Electronics/Resistors

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This is a lesson in the course Electronics, which is a part of the School:Electronics

A resistor ( ) is an electronic component that resists, restricts, or opposes the flow of electricalcurrent.

The volume of water flow following a constriction in a water pipe is reduced

It can be visualized as constriction or narrowing in a pipe, where the constricted area is the resistance (resistor), and the flow of water is current. The volume of water flow following a constriction in a water pipe is reduced.The resistive property of this type of component can be attributed to a material which has much lower electrical conductivity than regular conductive materials such as metals.

A piece of resistive material with electrical contacts on both ends.

The electrical resistance of a given object depends primarily on two factors:

  • What material is it made?
  • what is shape?

therefore, can be computed as:

where is the length of the conductor, measured in metres [m], A is the cross-section area of the conductor measured in square metres [m²] and ρ (rho) is the electrical resistivity (also called specific electrical resistance) of the material, measured in ohm-metres (Ω·m).

In This formula are constant,therefore already is constant.


The inverse resistance R is conductance G

The inverse resistance is conductance , the ease at which an electric current passes.therefore, can be computed as:

([[Sigma (sigma) is the electrical conductivity measured in siemens per meter(S·m−1)

In This formula are constant,therefore already is constant.

V, I, and R, the parameters of Ohm's law.

Electrical current ( ) results when a voltage ( ) (or electromagnetic force) causes movement of electrons.

Ohm's law states that the current through a conductor between two points is directly proportional to the potential difference across the two points.


then: → ↑ and ↓ → ↓

In the electric circuit, if temperature and all other conditions remain constant, R and G are constant therefore relationship between I and V is linearity then:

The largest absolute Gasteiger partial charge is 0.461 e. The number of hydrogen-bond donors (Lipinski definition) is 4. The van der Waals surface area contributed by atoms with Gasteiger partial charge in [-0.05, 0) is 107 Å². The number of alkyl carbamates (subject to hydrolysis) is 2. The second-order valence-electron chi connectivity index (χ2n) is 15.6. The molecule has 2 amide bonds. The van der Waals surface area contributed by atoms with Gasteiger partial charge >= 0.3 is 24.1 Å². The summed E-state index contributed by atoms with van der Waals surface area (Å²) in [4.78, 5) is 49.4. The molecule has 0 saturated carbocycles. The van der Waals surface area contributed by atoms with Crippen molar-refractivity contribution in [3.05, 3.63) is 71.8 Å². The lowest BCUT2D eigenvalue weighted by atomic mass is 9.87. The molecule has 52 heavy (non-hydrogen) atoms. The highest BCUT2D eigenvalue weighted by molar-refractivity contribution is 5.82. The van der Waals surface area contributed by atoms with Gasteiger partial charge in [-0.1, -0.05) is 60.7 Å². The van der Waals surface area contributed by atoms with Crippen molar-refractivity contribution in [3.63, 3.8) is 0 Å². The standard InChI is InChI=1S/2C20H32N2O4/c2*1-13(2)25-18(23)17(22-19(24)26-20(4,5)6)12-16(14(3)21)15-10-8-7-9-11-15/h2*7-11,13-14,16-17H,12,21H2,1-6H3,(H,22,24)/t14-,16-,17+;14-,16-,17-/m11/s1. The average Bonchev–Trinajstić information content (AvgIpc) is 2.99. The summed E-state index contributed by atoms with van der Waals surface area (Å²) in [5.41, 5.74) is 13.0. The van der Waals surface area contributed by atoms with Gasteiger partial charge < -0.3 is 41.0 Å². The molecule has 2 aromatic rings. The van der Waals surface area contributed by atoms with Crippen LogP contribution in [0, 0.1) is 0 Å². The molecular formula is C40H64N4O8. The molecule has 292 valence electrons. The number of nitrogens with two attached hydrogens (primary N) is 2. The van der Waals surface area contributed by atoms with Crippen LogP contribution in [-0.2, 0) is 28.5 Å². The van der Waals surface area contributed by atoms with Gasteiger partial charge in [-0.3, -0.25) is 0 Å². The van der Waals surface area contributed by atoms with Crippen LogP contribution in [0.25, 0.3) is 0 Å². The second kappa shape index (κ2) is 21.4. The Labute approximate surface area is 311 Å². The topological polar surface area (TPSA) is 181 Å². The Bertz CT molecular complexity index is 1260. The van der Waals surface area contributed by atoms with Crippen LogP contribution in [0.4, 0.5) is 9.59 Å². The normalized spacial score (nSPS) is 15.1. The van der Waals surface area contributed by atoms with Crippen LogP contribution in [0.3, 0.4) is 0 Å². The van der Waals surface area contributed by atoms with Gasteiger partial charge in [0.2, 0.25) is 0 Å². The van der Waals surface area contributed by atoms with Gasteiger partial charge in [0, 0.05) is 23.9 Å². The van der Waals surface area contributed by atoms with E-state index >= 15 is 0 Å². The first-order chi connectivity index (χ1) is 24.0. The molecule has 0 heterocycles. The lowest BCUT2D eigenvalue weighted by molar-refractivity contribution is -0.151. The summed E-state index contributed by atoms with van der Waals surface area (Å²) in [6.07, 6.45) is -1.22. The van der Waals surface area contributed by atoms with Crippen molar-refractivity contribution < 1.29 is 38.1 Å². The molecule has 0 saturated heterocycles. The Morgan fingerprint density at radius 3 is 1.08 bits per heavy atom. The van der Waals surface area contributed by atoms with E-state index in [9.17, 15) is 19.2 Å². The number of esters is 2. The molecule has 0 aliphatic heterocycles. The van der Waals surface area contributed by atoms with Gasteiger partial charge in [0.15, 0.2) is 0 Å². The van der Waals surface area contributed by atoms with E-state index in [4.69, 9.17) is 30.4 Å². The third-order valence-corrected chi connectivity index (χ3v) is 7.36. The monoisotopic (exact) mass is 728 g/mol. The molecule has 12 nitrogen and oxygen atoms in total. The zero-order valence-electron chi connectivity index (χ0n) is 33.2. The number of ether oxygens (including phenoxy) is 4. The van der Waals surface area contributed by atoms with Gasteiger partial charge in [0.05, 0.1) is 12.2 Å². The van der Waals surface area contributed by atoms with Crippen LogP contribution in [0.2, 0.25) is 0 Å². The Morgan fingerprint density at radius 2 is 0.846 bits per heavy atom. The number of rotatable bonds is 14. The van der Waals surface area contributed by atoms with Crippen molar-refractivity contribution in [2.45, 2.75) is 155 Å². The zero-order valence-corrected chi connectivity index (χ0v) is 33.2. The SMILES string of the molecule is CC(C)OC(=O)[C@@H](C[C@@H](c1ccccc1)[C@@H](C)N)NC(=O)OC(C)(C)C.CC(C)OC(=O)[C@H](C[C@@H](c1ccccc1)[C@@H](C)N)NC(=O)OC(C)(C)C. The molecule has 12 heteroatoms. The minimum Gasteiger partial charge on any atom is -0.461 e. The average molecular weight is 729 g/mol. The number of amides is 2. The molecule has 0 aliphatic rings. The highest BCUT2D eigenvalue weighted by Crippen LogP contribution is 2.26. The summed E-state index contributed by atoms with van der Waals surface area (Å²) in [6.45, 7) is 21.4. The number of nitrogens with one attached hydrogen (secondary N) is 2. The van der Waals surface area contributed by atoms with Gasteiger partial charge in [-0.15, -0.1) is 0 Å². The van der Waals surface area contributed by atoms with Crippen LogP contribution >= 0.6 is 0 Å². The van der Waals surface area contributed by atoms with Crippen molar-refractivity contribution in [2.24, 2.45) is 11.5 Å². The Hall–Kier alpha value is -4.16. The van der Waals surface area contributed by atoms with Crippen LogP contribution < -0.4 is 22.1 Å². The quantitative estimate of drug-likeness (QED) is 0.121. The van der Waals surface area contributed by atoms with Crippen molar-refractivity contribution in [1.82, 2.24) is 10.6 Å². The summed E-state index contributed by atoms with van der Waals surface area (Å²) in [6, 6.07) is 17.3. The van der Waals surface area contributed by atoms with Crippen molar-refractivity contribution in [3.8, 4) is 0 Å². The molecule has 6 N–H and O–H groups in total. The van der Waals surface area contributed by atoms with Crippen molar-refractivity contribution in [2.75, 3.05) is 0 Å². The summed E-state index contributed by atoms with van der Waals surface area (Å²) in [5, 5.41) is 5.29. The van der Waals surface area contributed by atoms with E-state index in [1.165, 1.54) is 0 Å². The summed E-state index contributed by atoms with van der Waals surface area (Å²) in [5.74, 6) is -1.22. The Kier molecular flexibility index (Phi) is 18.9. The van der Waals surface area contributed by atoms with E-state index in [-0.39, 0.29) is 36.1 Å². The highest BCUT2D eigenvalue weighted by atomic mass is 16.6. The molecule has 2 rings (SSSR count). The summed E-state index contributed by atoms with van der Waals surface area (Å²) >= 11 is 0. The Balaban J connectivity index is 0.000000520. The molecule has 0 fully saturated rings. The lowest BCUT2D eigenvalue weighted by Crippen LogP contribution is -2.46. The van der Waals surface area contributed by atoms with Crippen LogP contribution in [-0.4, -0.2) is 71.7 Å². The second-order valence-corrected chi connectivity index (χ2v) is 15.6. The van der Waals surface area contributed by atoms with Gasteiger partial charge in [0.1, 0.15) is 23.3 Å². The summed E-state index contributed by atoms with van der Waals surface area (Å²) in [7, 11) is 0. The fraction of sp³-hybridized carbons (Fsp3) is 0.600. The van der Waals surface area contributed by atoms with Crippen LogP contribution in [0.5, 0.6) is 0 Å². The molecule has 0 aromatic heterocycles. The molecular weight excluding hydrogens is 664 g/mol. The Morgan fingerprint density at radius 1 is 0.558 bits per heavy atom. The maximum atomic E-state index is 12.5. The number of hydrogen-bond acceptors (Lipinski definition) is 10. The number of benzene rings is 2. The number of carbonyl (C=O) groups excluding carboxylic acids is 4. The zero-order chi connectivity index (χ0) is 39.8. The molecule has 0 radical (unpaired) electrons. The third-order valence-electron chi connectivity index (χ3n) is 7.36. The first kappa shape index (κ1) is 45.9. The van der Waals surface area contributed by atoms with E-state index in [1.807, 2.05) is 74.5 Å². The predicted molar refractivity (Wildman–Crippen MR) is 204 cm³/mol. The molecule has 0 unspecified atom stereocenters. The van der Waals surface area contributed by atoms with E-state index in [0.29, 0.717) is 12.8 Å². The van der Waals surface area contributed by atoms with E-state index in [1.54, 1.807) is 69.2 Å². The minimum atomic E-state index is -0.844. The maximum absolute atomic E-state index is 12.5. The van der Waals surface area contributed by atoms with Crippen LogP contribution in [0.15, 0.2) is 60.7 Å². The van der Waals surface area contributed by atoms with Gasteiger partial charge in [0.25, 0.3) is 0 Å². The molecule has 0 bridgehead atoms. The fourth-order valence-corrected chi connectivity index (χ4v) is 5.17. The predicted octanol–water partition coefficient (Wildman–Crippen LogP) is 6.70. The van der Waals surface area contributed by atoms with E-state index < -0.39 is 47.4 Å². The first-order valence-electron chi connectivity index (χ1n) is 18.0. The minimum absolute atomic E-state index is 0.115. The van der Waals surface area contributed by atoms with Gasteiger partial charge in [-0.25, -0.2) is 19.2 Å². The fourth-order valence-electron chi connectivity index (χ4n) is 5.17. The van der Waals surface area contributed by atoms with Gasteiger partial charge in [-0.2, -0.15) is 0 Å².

Ohm's law is linearity


R=1,G=1

R>1,G<1

R<1,G>1

Ohm's law can be used to calculate the resistance present in a DC circuit if voltage and current are known.

Resistance[edit]

Every resistor has a resistance calculated as:

where:

R is resistance (ohms, Ω),
V is voltage (volts, V),
I is current (amperes, A).

Conductance[edit]

Conductance (G) is defined as the inverse of resistance, calculated as:

where:

G is conductance (siemens, S).

Voltage[edit]

Voltage is calculated as:

Current[edit]

Current is calculated as:

Power[edit]

Power is calculated as:

Resistor color code[edit]

Color Significant
figures
Multiplier Tolerance Temp. Coefficient (ppm/K)
Black 0 ×100 250 U
Brown 1 ×101 ±1% F 100 S
Red 2 ×102 ±2% G 50 R
Orange 3 ×103 15 P
Yellow 4 ×104 (±5%) 25 Q
Green 5 ×105 ±0.5% D 20 Z
Blue 6 ×106 ±0.25% C 10 Z
Violet 7 ×107 ±0.1% B 5 M
Gray 8 ×108 ±0.05% (±10%) A 1 K
White 9 ×109
Gold ×10-1 ±5% J
Silver ×10-2 ±10% K
None ±20% M
  1. Any temperature coefficent not assigned its own letter shall be marked "Z", and the coefficient found in other documentation.
  2. For more information, see EN 60062.
  3. Yellow and Gray are used in high-voltage resistors to avoid metal particles in the lacquer.

4-Band Resistor.svg

Resistors found in electronic kits and hobby projects have up to four bars indicating the color code. The first two bars represent the first and second significant digit, the third represents the exponent or decimal multiplier, and the fourth represents the tolerance. The chart to the right shows information about the color coding on resistors.

See Also

External Links[edit]